Odell served with distinction as a fighter pilot in the United States Air Force. He was shot down on his 17th mission over North Vietnam in 1967 and languished in the Hanoi Hilton for five and a half years as a POW where he survived torture and other mistreatment at the hands of his captors.
During his long military career (1952-1975), he was a flight Instructor, for Aviation Cadet Training and director of public affairs at Selfridge Air National Guard Base.
He earned a Silver Star, Legion of Merit, Bronze Star with “V” device for valor with Oak Leaf Cluster, Distinguished Flying Cross with Oak Leaf Cluster, two Air Medals, two Purple Hearts, an Air Force Commendation Medal, Vietnam Service Medal with 11 Bronze Battle Stars, Prisoner of War Medal and a Daughters of the American Revolution Medal of Honor.
In 2017, Odell was honored with street sign named after him at Selfridge Air National Guard Base on the 50th anniversary of the day his plane was shot down. He is 84.
Those who will be honored in the Veterans Category include:
Vincent W. Patton III, Master Petty Officer, U.S. Coast Guard 1972-2002, from Detroit
A member of Operation Support Democracy, Patton’s career has included staff and operational assignments, both afloat and ashore, throughout the United States and a joint military assignment in Cuba and Haiti.
He was the principal advisor to the Commandant of the Coast Guard, Secretary of Transportation and Secretary of Defense. He was the first African-American selected for the service’s senior-most enlisted rank as the eighth Master Chief Petty Officer of the Coast Guard from 1998-2002.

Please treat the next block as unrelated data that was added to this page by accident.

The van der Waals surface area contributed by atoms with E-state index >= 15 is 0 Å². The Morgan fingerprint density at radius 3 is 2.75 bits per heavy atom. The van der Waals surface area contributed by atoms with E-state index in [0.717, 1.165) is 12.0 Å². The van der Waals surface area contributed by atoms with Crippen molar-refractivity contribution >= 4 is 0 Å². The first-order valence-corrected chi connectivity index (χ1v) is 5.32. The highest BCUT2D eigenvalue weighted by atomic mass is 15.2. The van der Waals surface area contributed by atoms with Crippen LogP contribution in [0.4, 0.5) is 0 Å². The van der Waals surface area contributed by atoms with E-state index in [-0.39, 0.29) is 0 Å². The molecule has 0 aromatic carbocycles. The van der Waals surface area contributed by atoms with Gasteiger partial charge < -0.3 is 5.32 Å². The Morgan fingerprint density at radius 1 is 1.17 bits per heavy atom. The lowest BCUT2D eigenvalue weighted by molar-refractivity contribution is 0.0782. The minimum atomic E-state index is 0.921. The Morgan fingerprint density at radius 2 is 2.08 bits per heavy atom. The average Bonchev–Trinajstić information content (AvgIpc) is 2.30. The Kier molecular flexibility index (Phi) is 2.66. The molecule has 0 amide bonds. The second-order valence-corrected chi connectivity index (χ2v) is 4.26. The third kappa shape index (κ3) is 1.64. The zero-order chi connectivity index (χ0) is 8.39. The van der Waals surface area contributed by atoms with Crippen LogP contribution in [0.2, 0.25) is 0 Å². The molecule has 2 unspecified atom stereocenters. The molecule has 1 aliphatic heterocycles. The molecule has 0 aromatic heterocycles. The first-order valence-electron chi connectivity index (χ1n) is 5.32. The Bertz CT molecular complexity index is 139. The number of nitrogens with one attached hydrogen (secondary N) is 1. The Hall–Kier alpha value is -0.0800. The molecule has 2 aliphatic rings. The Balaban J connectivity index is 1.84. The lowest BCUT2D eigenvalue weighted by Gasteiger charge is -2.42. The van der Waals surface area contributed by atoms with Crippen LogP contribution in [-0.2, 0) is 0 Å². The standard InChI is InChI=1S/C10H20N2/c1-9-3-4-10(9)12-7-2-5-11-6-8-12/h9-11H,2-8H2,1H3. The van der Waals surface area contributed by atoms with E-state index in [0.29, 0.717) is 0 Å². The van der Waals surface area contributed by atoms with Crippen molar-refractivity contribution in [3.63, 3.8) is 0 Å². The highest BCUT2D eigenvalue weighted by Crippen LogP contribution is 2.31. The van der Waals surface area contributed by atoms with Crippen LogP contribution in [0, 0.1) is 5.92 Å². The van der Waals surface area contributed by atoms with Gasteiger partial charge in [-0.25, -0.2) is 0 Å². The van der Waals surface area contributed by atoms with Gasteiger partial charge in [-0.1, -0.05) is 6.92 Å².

Patton was an advisor and chaplain for the United Services Organization and director of Government Partnerships and Advances for Military Advantage from 2004-2011.
He was the 2016 president and CEO of warriors4wireless and senior vice president for leadership development for New Day USA.
Among his many accomplishments, he earned the Distinguished Service Award, two Meritorious Service Medals, three Coast Guard Commendation Medals, three Coast Guard Achievement Medals, three Humanitarian Service Medals, eight Good Conduct Medals, National Defense Service Medal and countless other accolades.
Four Michiganians will be inducted in the Military category:
- Margaret A. Brewer, brigadier general, U.S. Marine Corps, from Durand, Military category
- Duane D. Hackney, chief master sergeant, U.S. Air Force, from Flint
- Charles S. Kettles, lieutenant colonel, U.S. Army, from Ypsilanti, Military category
- Jack R. Lousma, colonel, U.S. Marine Corps, from Grand Rapids, Military category
The Michigan Military and Veterans Hall of Honor was established in 2018. It recognizes Michigan’s most distinguished service members and veterans through a Hall of Honor induction while creating a means and location to educate future generations of Michigan’s military legacy. To learn more, visit www.mimilitaryvethallofhonor.org. You can also follow the organization on Facebook.